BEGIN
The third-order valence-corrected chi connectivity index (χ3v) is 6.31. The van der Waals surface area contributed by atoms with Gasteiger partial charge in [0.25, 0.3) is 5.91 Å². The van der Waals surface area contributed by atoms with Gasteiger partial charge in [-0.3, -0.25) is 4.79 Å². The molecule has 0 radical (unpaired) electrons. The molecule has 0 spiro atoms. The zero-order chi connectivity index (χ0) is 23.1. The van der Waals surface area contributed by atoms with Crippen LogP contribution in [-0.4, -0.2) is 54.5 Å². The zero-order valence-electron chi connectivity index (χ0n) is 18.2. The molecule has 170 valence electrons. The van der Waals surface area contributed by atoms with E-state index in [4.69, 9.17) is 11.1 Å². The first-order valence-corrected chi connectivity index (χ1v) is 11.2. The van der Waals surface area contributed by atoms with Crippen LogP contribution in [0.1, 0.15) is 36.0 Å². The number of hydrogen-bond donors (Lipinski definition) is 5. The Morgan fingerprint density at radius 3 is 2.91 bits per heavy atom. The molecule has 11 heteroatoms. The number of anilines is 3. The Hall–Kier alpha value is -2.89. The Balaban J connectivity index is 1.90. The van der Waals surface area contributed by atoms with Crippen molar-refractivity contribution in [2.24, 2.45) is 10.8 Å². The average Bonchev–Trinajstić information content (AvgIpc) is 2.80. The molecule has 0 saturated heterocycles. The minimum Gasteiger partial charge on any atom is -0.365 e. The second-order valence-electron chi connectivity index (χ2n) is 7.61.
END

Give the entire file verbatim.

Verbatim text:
The third-order valence-corrected chi connectivity index (χ3v) is 6.31. The van der Waals surface area contributed by atoms with Gasteiger partial charge in [0.25, 0.3) is 5.91 Å². The van der Waals surface area contributed by atoms with Gasteiger partial charge in [-0.3, -0.25) is 4.79 Å². The molecule has 0 radical (unpaired) electrons. The molecule has 0 spiro atoms. The zero-order chi connectivity index (χ0) is 23.1. The van der Waals surface area contributed by atoms with Crippen LogP contribution in [-0.4, -0.2) is 54.5 Å². The zero-order valence-electron chi connectivity index (χ0n) is 18.2. The molecule has 170 valence electrons. The van der Waals surface area contributed by atoms with E-state index in [4.69, 9.17) is 11.1 Å². The first-order valence-corrected chi connectivity index (χ1v) is 11.2. The van der Waals surface area contributed by atoms with Crippen LogP contribution in [0.1, 0.15) is 36.0 Å². The number of hydrogen-bond donors (Lipinski definition) is 5. The Morgan fingerprint density at radius 3 is 2.91 bits per heavy atom. The molecule has 11 heteroatoms. The number of anilines is 3. The Hall–Kier alpha value is -2.89. The Balaban J connectivity index is 1.90. The van der Waals surface area contributed by atoms with Crippen molar-refractivity contribution in [2.24, 2.45) is 10.8 Å². The average Bonchev–Trinajstić information content (AvgIpc) is 2.80. The molecule has 0 saturated heterocycles. The minimum Gasteiger partial charge on any atom is -0.365 e. The second-order valence-electron chi connectivity index (χ2n) is 7.61.